When the continental ice sheets arrived, during the last few hundred thousand years, they flowed up and over the mountains, grinding them down into the imposing, but gentle domes of today. After the ice sheet retreated, a small mountain glacier remained for a while that left a modest cirque in the magnificent valley known as the Hopper. We stood today at an overlook above the Hopper and looked down upon the backs of vultures floating on the steady breeze flowing from the north into the valley.

There have been European immigrants here since the 18th century, when eager-beaver frontier farmers left the coastal settlements and trekked upstream along the Hudson and Connecticut valleys, spreading out east and west as they did. They found native Americans and timber, as one old-timer put it, thick as hair on the back of a dog. They cleared the trees for their cabins and fields. There was here, just as everywhere in North America, no thought of using the land or its resources for anything but survival and, once that was secured, making money.

During the 19th century, the name Greylock stuck to the mountain. Like many old names, it has at least a dozen explanations of its origins; and as with many old names, no one knows for sure. Many famous Americans apparently fancied the place — Hawthorne, Bryant, Holmes and Thoreau. Herman Melville, who struggled vainly all his life for popular acclaim, purportedly was at least partly inspired by the mountain’s profile to write Moby Dick. I’m sure that if I searched long enough, I’d find that George Washington slept somewhere very nearby, as well.

After about 300 years of exploitation of the land, the citizens and leaders of the United States suddenly woke up to what they were losing. Forests and watersheds had been practically destroyed; rivers flooded and dried up; topsoil was washing or blowing away. Thus, the decades before and after 1900 saw a spasm of resource protection — national parks, Adirondack Park, the Weeks Act, national forests and Greylock State Reservation. Over 100 years later, many of the forests have regenerated, so it’s probably difficult for many people today to realize how bad things had gotten.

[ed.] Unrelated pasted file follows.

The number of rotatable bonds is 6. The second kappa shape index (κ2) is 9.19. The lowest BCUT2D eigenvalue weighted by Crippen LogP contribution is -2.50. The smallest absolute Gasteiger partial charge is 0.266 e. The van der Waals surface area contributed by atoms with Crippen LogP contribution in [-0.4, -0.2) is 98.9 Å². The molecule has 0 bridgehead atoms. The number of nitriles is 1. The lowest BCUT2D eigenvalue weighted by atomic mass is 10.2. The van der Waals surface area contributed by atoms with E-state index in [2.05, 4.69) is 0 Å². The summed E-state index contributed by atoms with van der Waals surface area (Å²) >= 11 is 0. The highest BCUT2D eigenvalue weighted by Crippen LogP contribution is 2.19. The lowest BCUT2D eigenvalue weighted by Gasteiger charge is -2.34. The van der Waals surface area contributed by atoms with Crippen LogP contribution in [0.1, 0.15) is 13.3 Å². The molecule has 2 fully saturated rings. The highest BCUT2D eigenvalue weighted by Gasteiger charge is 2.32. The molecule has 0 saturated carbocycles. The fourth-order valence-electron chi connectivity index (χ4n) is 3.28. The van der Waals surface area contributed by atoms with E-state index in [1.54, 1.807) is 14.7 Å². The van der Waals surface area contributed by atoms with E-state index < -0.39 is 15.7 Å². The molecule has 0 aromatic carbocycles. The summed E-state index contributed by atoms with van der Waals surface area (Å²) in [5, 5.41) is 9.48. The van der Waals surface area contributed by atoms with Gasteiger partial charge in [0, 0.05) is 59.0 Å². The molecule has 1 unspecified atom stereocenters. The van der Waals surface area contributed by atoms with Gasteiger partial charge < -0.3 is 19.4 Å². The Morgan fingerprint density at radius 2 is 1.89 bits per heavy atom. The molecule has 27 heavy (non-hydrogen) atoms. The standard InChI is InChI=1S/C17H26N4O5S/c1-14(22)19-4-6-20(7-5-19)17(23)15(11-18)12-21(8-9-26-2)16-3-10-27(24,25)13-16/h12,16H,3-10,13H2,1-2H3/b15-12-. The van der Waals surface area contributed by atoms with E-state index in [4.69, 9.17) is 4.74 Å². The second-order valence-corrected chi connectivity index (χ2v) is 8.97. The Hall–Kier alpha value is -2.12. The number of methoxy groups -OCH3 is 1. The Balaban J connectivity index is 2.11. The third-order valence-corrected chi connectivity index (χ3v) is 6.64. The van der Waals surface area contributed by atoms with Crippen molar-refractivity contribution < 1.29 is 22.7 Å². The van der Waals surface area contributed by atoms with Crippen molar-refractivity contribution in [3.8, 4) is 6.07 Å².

Greylock, providing you ignore the network of trails and roads leading to its summit, looks much as it did centuries ago. There is even a 550-acre patch of old-growth forest that’s been saved from the loggers’ axes. You can walk here for weeks and not exhaust the trails system; you can walk to a crystalline cascade guarded by a sign saying, “One mile — Rough”; you can reprise a Tour de France alpine climb on your road bike; you can chat with Appalachian Trail thru-hikers resting en route to Mount Katahdin, over 400 miles away; or if you fancy a gourmet meal in a restaurant with a five-state view, there’s a really good one here, sitting right on top of the mountain.

Willem Lange’s column appears here on Wednesdays. He can be reached at will.lange@comcast.net.